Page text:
Library Notes: Coming to terms with the full legacy of Dr. Seuss
By Stephanie Reister
Rowan Public Library
The Rowan Public Library celebrates the National Education Association’s (NEA) Read Across America Day every year on March 2, Dr. Seuss’s birthday. This year’s brought with it a reminder to examine Dr. Seuss’s legacy.
Dr. Seuss Enterprises announced its decision to discontinue sales and publication of six books due to racially offensive content. The books are “And to Think That I Saw It on Mulberry Street,” “If I Ran the Zoo” “McElligot’s Pool,” “On Beyond Zebra!,” “Scrambled Eggs Super!,” and “The Cat’s Quizzer.” RPL has copies of all these books.
There are people who think the caricatures are not upsetting, but they surely have not experienced institutionalized racism. The time has come to more openly acknowledge and discuss the existence of racial stereotypes in children’s books by Dr. Seuss/Theodor Geisel.
Four years ago, the NEA pulled back from using the “Cat in the Hat” character, which has been suspected of mirroring a blackface minstrel. The NEA also transformed Read Across America into a year-round initiative that promotes diversity and inclusion in children’s literature. This counters the mostly-white human character representation in Dr. Seuss books.
I think there is room to keep some controversial works to remind us of our country’s history of racism. However, such content in children’s picture books and beginning reader books is problematic. Young children have open minds that should have guarded access to stories and images of racial stereotypes.
Adults have a responsibility to discuss racism and work to end it with young people. The offending Dr. Seuss books could be used as teaching tools, except there are so many newer books with inclusive images and stories for kids to enjoy.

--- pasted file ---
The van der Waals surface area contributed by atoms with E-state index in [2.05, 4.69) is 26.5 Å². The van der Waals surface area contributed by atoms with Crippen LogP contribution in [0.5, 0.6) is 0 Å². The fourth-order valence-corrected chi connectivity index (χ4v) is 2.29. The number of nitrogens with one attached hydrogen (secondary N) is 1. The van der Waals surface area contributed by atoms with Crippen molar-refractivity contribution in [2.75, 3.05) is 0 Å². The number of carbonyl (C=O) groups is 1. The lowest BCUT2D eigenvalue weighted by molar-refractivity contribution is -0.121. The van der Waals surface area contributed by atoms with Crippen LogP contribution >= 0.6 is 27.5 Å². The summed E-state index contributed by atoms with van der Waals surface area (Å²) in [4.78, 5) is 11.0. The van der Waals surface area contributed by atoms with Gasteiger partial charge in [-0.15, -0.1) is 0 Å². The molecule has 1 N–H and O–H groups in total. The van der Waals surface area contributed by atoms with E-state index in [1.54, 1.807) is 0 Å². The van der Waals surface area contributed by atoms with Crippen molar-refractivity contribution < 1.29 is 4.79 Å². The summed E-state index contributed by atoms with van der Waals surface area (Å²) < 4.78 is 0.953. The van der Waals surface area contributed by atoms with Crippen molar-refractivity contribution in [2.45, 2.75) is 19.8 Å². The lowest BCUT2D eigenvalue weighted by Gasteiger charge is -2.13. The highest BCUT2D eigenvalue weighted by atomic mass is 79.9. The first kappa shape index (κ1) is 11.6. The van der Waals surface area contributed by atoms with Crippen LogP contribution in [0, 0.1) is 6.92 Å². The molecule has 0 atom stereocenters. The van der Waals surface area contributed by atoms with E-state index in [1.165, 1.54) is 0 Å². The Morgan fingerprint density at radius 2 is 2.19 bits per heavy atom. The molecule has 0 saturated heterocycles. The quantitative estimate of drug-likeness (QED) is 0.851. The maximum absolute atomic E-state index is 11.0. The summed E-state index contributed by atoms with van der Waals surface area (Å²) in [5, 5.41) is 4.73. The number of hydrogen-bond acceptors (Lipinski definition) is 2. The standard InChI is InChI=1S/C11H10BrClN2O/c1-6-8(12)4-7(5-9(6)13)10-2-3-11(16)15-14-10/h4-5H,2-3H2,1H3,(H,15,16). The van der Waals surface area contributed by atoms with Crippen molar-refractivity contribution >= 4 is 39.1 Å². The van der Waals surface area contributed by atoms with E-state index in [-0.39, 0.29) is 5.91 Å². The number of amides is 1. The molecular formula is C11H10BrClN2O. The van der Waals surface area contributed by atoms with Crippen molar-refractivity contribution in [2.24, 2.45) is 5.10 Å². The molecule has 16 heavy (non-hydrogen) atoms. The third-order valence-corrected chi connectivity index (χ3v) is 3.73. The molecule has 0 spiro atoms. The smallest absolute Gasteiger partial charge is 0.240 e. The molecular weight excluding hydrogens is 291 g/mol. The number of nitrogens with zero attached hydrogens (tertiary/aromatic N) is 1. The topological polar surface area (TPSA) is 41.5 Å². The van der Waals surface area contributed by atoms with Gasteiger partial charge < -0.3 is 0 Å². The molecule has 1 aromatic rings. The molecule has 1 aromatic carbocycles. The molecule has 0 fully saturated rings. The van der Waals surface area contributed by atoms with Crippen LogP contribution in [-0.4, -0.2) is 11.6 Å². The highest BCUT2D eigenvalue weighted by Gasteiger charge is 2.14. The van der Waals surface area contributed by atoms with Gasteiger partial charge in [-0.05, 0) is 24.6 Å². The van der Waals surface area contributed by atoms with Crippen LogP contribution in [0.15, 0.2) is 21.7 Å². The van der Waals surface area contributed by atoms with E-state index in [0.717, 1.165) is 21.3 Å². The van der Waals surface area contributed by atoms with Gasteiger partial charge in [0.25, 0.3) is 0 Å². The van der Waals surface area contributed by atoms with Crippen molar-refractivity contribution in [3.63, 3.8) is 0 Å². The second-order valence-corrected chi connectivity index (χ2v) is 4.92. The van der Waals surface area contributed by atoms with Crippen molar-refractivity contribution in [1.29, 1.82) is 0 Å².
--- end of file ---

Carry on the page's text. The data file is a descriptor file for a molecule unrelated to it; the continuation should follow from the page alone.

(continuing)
To bring up issues of racism about a beloved children’s author is like ripping off a Band-Aid that’s been on too long, yet Dr. Seuss cannot be removed from children’s literature. Theodor Geisel was an innovator in what has become the standard for beginning reader books. He introduced lively and humorous energy to what was a bland genre, albeit aimed at white readers.
Dr. Seuss wrote redeeming titles along with his troublesome tomes. “The Sneetches” deals with racial prejudice. “The Butter Battle Book” questions war. “The Lorax” supports caring for the environment.
Dr. Seuss also won’t disappear from storytimes. Plenty of his books can be used along with other titles to entertain diverse groups of kids and adults. I’ve enjoyed using “My Many Colored Days” about feelings and the colors associated with them. A great new book to use with it is “Black is a Rainbow Color” by Angela Joy in which a child reflects on the meaning of being Black.
In my role, it’s energizing to discover more representative voices, characters, and images. There are many wonderful authors and illustrators of color, including some of my favorites: Dan Santat, Kadir Nelson, LeUyen Pham, Bryan Collier, Jerry Pinkney, Andrea Davis Pinkney, and Brian Pinkney.
I’m happy to see that publishers are offering more diversity in children’s literature. You can visit any of RPL’s locations to find growing diversity in our children’s collections.
Theodor Geisel’s legacy in children’s literature may be tarnished, but it should not be forgotten. Words from “The Lorax” can help move us forward with our thoughts and actions, “Unless someone like you cares a whole awful lot, nothing is going to get better. It’s not.”
Stephanie Reister is children’s librarian at the South Branch of the Rowan Public Library.
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